In the past decade, Cuba has made concrete progress toward improving international relations, expanding its economy, and allowing greater individual liberties. Private business and real estate ownership have grown as government sector employment has declined. Internet access has slowly but steadily expanded, and Cuban citizens have more freedom to travel abroad. While public speech and rallies are still tightly monitored, more space has been carved out for dissent.
Cuba’s economy is split by two currencies, a “convertible” money pegged to the U.S. dollar only used in certain industries, often tourism and service related, and a weak “national” currency the majority of Cuban people use in their daily lives. Those with access to convertible pesos are fueling a rising entrepreneurial class.
In addition to severely limiting U.S travel to Cuba, which was booming after Obama lifted restrictions, in April the administration capped the previously unlimited remittances Cuban Americans could send to relatives at $4,000 per person annually.
“This is a huge deal for entrepreneurs and could strangle the Cuban private sector—the very thing Trump claims he wants to support,” Jimenez said. “If he wants to support private business in Cuba, he’s going about it in absolutely the wrong way.”
Trump is the first president to authorize Title III of the Helms-Burton act, allowing lawsuits in U.S. federal court against businesses that operate on property the Cuban government appropriated after the 1959 revolution—a provision previous presidents resisted implementing because it upset allies like Canada and the European Union.
“It’s hard to imagine a more counter-productive, futile, backward-looking policy,” said Richard Feinberg author of the 2016 book Open for Business: Building the New Cuban Economy and a former national security adviser during the Clinton administration. Feinberg, now a University of California, San Diego professor, spent time with the island’s burgeoning young entrepreneurial class for his book.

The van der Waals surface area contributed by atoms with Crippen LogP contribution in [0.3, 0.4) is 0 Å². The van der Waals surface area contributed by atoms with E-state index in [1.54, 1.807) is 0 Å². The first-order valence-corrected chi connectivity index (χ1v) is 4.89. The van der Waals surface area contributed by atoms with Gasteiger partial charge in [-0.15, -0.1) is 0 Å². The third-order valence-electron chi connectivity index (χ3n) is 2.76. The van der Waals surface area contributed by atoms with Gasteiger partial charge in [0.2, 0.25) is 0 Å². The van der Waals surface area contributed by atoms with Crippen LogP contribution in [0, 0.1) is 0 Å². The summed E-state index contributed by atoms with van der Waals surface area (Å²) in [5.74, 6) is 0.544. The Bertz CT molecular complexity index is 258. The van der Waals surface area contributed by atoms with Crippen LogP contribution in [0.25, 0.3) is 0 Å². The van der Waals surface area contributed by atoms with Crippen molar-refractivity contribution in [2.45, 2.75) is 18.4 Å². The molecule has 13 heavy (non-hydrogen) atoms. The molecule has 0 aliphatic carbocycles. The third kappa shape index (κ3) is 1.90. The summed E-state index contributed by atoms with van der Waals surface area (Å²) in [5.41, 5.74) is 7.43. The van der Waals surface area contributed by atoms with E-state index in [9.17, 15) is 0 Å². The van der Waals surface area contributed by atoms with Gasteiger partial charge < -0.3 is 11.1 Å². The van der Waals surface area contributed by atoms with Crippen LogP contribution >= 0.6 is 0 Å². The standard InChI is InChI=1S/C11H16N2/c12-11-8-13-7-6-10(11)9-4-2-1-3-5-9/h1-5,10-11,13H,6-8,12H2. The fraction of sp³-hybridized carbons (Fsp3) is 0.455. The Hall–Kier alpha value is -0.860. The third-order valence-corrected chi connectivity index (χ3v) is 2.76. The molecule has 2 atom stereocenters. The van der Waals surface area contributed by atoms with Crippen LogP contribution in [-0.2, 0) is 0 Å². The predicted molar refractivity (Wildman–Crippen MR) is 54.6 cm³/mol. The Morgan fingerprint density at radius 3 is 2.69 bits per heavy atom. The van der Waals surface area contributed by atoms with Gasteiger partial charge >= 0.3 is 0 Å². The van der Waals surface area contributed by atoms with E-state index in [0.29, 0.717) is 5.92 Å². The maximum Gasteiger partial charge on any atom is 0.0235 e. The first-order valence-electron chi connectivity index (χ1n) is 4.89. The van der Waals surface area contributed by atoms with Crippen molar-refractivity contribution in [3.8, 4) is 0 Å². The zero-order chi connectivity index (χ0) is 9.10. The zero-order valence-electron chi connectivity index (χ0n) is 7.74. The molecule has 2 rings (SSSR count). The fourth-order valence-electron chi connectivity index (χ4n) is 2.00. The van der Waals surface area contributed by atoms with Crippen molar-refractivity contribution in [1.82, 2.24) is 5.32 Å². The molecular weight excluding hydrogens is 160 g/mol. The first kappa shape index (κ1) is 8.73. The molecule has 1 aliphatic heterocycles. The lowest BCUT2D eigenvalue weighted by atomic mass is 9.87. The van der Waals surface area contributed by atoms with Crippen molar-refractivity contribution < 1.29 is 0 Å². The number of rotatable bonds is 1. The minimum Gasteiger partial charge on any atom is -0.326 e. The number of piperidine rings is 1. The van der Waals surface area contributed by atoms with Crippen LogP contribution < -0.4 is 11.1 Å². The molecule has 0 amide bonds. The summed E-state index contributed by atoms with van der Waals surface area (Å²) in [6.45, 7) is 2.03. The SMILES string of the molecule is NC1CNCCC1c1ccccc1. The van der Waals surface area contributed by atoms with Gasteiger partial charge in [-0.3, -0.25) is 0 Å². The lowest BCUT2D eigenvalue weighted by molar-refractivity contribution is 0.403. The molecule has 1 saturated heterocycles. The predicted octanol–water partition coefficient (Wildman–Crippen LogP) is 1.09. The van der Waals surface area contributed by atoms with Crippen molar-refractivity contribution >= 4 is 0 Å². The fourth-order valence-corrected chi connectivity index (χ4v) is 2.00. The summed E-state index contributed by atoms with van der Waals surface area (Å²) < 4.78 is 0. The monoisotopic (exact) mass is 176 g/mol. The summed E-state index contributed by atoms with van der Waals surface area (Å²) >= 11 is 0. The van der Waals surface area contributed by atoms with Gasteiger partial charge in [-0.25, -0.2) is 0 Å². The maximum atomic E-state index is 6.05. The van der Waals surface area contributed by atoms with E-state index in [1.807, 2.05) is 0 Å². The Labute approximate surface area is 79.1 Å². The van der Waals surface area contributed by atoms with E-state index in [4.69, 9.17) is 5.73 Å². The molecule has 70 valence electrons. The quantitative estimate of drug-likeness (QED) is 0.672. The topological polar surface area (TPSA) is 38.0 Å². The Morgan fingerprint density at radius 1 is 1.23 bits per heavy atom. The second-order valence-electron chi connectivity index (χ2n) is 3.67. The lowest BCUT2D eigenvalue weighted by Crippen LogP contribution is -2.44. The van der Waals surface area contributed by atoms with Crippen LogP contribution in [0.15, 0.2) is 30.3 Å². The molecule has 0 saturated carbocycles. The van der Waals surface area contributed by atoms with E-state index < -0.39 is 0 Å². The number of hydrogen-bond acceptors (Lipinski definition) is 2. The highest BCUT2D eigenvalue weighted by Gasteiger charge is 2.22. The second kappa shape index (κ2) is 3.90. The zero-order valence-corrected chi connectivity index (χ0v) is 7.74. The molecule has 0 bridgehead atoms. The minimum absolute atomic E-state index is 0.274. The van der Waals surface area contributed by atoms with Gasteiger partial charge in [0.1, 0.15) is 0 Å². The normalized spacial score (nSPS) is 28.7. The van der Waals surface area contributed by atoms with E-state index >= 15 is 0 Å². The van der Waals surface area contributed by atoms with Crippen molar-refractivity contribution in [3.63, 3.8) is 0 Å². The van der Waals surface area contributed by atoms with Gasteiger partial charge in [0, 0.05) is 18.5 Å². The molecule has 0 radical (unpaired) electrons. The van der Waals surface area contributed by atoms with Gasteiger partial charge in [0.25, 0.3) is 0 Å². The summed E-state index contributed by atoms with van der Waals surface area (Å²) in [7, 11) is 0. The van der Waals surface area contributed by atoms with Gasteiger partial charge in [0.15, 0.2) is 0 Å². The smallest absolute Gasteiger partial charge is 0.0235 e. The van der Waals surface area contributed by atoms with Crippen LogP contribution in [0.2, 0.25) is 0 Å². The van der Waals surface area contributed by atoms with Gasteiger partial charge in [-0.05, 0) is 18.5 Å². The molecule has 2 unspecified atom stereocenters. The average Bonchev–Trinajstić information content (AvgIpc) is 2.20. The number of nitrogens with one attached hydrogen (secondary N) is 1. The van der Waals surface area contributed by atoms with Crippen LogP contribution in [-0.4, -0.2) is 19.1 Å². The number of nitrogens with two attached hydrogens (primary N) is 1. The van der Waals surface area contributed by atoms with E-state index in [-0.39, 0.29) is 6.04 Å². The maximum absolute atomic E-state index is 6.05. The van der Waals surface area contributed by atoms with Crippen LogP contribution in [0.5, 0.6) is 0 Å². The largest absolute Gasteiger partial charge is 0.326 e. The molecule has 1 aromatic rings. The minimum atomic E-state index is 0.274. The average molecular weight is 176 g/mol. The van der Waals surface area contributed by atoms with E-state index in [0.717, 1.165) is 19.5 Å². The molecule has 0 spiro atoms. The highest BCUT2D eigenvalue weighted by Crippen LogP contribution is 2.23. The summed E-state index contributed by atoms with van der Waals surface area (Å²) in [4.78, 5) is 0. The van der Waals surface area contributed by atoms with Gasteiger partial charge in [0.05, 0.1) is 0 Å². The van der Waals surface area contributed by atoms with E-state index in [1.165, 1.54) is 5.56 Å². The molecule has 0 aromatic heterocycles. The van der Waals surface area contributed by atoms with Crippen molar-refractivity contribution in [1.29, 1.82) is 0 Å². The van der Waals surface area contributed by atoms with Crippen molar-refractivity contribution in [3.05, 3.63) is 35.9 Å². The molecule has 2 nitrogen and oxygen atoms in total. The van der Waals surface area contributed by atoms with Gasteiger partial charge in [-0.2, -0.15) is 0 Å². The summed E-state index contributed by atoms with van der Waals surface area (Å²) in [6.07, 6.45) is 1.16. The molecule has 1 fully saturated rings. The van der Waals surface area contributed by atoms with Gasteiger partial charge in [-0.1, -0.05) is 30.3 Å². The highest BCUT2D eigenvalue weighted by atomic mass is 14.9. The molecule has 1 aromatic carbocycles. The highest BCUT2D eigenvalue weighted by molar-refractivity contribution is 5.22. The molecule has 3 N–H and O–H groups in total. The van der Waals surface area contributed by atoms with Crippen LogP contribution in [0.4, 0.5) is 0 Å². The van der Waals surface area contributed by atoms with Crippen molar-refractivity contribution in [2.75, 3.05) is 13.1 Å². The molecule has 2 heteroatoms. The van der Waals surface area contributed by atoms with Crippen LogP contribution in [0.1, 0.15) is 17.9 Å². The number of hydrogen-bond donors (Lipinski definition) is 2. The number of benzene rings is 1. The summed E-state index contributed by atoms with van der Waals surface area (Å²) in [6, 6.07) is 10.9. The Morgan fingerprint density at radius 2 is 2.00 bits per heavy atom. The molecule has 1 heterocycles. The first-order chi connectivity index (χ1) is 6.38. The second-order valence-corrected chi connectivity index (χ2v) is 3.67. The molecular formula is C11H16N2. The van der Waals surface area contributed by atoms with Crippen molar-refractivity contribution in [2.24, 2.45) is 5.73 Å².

“Everyone hoped for and expected normal relations with the United States,” he said. “… They were looking for normal commercial exchange—to travel back and forth, purchase components, and sell products into the U.S. market. I can tell you, they are all extremely distressed at the recent turn of events.”
In 2018 Cuba ratified a new constitution codifying rights to private property, encouraging foreign investment, imposing new term limits on public officials, and prohibiting discrimination based on sexual orientation. Now, some experts predict Cuba’s more security-minded influences will be reinforced as tensions renew with its neighbor 100 miles to the north, and less free expression will be tolerated.
“The Obama administration worked on bilateral agreements with Cuba on a range of issues from law enforcement to environmental issues,” LeoGrande said. “They were also starting talks on tough issues, like human rights and property claims on nationalized land … There was measurable progress, and all of that has been stopped if not reversed.”
While several Florida Republicans are onboard with the return to punitive tactics, other GOP members are drifting away from hardline policy. Rep. Rick Crawford (R-Ark.) is championing a Cuba trade bill to open the island’s market to U.S. investment and agricultural exports.
“The Cuba embargo has been in place for several decades,” Crawford said in announcing the latest version in March. “[Y]et it has done little to weaken the oppressive socialist government of Cuba and has instead stifled American business opportunities that are within a short reach.”